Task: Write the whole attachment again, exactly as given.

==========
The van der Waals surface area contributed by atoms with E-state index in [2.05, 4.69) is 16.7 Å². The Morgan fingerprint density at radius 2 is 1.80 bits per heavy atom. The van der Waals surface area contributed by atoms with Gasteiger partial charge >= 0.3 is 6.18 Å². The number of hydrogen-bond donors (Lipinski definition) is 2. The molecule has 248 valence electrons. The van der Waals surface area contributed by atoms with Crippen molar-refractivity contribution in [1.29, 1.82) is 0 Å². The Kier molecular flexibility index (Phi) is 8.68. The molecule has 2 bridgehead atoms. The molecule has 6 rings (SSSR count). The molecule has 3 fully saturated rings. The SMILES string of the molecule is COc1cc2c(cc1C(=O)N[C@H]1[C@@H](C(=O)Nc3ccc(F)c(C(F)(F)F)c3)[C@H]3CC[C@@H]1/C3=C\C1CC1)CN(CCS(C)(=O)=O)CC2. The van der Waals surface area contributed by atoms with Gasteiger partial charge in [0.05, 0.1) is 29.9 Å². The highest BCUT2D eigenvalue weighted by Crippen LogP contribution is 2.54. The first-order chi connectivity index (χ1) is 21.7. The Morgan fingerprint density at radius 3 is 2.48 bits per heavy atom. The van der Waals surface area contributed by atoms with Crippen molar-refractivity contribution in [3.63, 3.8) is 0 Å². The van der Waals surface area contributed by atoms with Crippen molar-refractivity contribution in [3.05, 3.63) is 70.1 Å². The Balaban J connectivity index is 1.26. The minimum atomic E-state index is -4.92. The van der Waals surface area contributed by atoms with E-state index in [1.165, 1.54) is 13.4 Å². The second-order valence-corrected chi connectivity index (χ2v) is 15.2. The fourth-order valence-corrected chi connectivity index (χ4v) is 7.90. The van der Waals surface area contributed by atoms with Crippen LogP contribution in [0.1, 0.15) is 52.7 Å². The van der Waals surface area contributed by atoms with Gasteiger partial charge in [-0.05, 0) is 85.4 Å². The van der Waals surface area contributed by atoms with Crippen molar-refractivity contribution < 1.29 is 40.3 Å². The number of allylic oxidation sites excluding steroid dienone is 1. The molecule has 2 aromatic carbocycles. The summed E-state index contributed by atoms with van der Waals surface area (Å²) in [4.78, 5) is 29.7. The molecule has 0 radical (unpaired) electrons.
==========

The van der Waals surface area contributed by atoms with E-state index in [2.05, 4.69) is 16.7 Å². The Morgan fingerprint density at radius 2 is 1.80 bits per heavy atom. The van der Waals surface area contributed by atoms with Gasteiger partial charge >= 0.3 is 6.18 Å². The number of hydrogen-bond donors (Lipinski definition) is 2. The molecule has 248 valence electrons. The van der Waals surface area contributed by atoms with Crippen molar-refractivity contribution in [1.29, 1.82) is 0 Å². The Kier molecular flexibility index (Phi) is 8.68. The molecule has 2 bridgehead atoms. The molecule has 6 rings (SSSR count). The molecule has 3 fully saturated rings. The SMILES string of the molecule is COc1cc2c(cc1C(=O)N[C@H]1[C@@H](C(=O)Nc3ccc(F)c(C(F)(F)F)c3)[C@H]3CC[C@@H]1/C3=C\C1CC1)CN(CCS(C)(=O)=O)CC2. The van der Waals surface area contributed by atoms with Gasteiger partial charge in [0.05, 0.1) is 29.9 Å². The highest BCUT2D eigenvalue weighted by Crippen LogP contribution is 2.54. The first-order chi connectivity index (χ1) is 21.7. The Morgan fingerprint density at radius 3 is 2.48 bits per heavy atom. The van der Waals surface area contributed by atoms with Crippen molar-refractivity contribution in [3.63, 3.8) is 0 Å². The van der Waals surface area contributed by atoms with Crippen molar-refractivity contribution in [3.05, 3.63) is 70.1 Å². The Balaban J connectivity index is 1.26. The minimum atomic E-state index is -4.92. The van der Waals surface area contributed by atoms with E-state index in [1.165, 1.54) is 13.4 Å². The second-order valence-corrected chi connectivity index (χ2v) is 15.2. The fourth-order valence-corrected chi connectivity index (χ4v) is 7.90. The van der Waals surface area contributed by atoms with Crippen LogP contribution in [0.1, 0.15) is 52.7 Å². The van der Waals surface area contributed by atoms with Gasteiger partial charge in [-0.05, 0) is 85.4 Å². The van der Waals surface area contributed by atoms with Crippen molar-refractivity contribution < 1.29 is 40.3 Å². The number of allylic oxidation sites excluding steroid dienone is 1. The molecule has 2 aromatic carbocycles. The summed E-state index contributed by atoms with van der Waals surface area (Å²) in [4.78, 5) is 29.7. The molecule has 0 radical (unpaired) electrons.